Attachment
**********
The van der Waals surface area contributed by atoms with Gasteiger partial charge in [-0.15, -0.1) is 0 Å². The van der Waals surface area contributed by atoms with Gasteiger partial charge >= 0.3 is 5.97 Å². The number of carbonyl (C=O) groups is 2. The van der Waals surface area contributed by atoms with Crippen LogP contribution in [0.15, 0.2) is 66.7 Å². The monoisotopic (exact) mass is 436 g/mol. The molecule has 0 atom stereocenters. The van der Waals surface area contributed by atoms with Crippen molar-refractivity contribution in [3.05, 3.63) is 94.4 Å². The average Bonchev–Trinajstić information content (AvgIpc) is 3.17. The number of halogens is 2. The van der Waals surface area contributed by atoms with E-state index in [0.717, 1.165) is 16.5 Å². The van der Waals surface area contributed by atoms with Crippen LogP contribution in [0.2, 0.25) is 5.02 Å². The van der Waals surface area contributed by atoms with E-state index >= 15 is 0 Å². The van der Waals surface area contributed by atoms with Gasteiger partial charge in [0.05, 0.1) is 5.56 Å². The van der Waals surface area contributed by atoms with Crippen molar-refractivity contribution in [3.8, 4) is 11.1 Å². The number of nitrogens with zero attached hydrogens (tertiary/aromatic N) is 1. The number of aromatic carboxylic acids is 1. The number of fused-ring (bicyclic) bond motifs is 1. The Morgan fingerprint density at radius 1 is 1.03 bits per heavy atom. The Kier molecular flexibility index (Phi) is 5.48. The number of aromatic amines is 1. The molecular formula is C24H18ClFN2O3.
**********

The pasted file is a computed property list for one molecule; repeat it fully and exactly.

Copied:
The van der Waals surface area contributed by atoms with Gasteiger partial charge in [-0.15, -0.1) is 0 Å². The van der Waals surface area contributed by atoms with Gasteiger partial charge >= 0.3 is 5.97 Å². The number of carbonyl (C=O) groups is 2. The van der Waals surface area contributed by atoms with Crippen LogP contribution in [0.15, 0.2) is 66.7 Å². The monoisotopic (exact) mass is 436 g/mol. The molecule has 0 atom stereocenters. The van der Waals surface area contributed by atoms with Crippen molar-refractivity contribution in [3.05, 3.63) is 94.4 Å². The average Bonchev–Trinajstić information content (AvgIpc) is 3.17. The number of halogens is 2. The van der Waals surface area contributed by atoms with E-state index in [0.717, 1.165) is 16.5 Å². The van der Waals surface area contributed by atoms with Crippen LogP contribution in [0.2, 0.25) is 5.02 Å². The van der Waals surface area contributed by atoms with E-state index >= 15 is 0 Å². The van der Waals surface area contributed by atoms with Gasteiger partial charge in [0.05, 0.1) is 5.56 Å². The van der Waals surface area contributed by atoms with Crippen molar-refractivity contribution in [3.8, 4) is 11.1 Å². The number of nitrogens with zero attached hydrogens (tertiary/aromatic N) is 1. The number of aromatic carboxylic acids is 1. The number of fused-ring (bicyclic) bond motifs is 1. The Morgan fingerprint density at radius 1 is 1.03 bits per heavy atom. The Kier molecular flexibility index (Phi) is 5.48. The number of aromatic amines is 1. The molecular formula is C24H18ClFN2O3.